It's the conclusion of the Dallas Federal Reserve, one of the most conservative of the Fed's regional banks.

The lead essay in its just released annual report says a cartel of giant banks continues to hobble the recovery and poses an ongoing danger to the economy.

Wall Street's increasing power remains "difficult to control because they have the lawyers and the money to resist the pressures of federal regulation." The Dodd-Frank act that was supposed to control Wall Street "leaves TBTF [too big to fail] entrenched."

The Dallas Fed goes on to argue that the Fed's easy money policy can't be much help to the U.S. economy as long as Wall Street is "still clogged with toxic assets accumulated in the boom years."

So what's the answer, according to the Dallas Fed? It's "breaking up the nation's biggest banks into smaller units."

Thud. That's the sound the report hitting the desks of Wall Street executives. They and their Washington lobbyists are doing what they can to make sure this report is discredited and buried.

When I spoke with one of the Street's major defenders in the Capitol this morning he snorted, "Dallas represents small regional banks that are jealous of Wall Street." When I reminded him the Dallas Fed was about the most conservative of the regional banks and knew firsthand about the dangers of under-regulated banks -- the Savings and Loan crisis ripped through Texas like nowhere else -- he said, "Dallas doesn't know its [backside] from a prairie gopher hole."

Huffington Post

Richard Heckler 2 years, 8 months ago

We've got a long way to go before congress is cleaned up..

by Robert Reich Marketplace for Wednesday, April 4, 2012

AUDIO Read the Dallas Fed report

Last week the Dallas Fed issued an explosive report (PDF) -- predicting America will face another financial crisis and be forced to bail out Wall Street again unless the biggest banks are broken up.

This isn't the Occupy movement. The Dallas Fed is one of the most conservative banks in the Federal Reserve system. And it knows first-hand about the dangers of under-regulated banks -- the Savings and Loan crisis of the 1980s and '90s affected Texas like nowhere else.

According to The Dallas Fed report, Wall Street's power makes it almost impossible to control because "they have the lawyers and the money to resist the pressures of federal regulation." This means the Dodd-Frank act, which is supposed to prevent another financial calamity, is woefully inadequate.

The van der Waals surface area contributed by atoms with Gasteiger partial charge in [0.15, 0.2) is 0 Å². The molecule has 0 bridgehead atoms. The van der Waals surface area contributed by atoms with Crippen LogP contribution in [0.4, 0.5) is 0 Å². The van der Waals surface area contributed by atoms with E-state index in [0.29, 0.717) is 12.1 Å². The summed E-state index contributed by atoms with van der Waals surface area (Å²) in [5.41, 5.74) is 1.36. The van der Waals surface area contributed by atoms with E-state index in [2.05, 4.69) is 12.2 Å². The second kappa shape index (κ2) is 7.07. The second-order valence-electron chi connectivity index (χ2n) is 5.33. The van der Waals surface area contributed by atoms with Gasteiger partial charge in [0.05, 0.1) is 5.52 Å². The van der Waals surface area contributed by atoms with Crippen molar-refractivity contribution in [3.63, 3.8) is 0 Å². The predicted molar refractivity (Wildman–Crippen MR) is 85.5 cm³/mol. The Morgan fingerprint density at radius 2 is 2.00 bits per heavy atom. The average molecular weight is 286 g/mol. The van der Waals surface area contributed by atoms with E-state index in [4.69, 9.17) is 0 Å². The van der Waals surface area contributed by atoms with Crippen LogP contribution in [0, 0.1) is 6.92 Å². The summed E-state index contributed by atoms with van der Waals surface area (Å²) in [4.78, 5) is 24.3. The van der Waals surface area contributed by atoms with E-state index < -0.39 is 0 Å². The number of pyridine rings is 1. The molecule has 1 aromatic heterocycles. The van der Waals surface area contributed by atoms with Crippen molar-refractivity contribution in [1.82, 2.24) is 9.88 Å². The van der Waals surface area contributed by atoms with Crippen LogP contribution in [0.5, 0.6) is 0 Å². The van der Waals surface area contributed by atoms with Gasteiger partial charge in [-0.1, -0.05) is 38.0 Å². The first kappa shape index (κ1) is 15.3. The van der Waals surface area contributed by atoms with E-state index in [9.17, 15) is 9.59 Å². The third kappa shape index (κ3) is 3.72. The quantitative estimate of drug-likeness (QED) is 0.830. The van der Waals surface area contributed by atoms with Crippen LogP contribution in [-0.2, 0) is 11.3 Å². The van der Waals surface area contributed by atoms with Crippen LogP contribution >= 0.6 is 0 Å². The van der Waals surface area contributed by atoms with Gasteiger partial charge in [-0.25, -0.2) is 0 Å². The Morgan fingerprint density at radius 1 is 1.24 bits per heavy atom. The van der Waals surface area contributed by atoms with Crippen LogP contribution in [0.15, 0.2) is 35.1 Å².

Wall Street seems intent on proving the Dallas Fed correct. At this very moment its legion of lobbyists is pushing legislation in Congress to weaken provisions in the Dodd-Frank law regulating the trading of derivatives.

Meanwhile, the same lobbyists are swarming over the regulatory agencies charged with implementing Dodd-Frank. They've been trying to weaken other provisions, like the so-called Volcker Rule that bars banks from gambling with commercial deposits. The Volcker Rule is now riddled with loopholes large enough for the bankers to drive their Ferraris through.

Where they haven't yet eviscerated Dodd-Frank, Wall Street's lawyers have been going to court to stop it. Recently, they delayed a rule by the Commodity Futures Trading Commission to limit speculation in commodities such as oil.

Clearly Wall Street hasn't learned its lesson. The public will not tolerate another financial meltdown and bailout, and yet Wall Street won't accept more regulation. If it's too big to fail and too powerful to regulate, the only answer is, according to the Dallas Fed "breaking up the nation's biggest banks into smaller units."

We did it to the giant oil companies a century ago because they were too powerful, economically and politically. It's time to apply the same medicine to Wall Street.

Richard Heckler 2 years, 8 months ago

In spite of this ban I am in no way convinced this bill stopped much of anything. Why? Because the bill was designed by the criminals...... can we say loopholes?

Therefore this is still a grand idea:

Move Your Money - To local institutions and do your community a large favor.

A database to assist those wishing to move their money out of big banks that took taxpayer money and used it to pay themselves large bonuses:

http://moveyourmoneyproject.org/

http://www.huffingtonpost.com/arianna-huffington/move-your-money-a-new-yea_b_406022.html

http://www.democracynow.org/2010/1/4/move_your_money_project_urges_people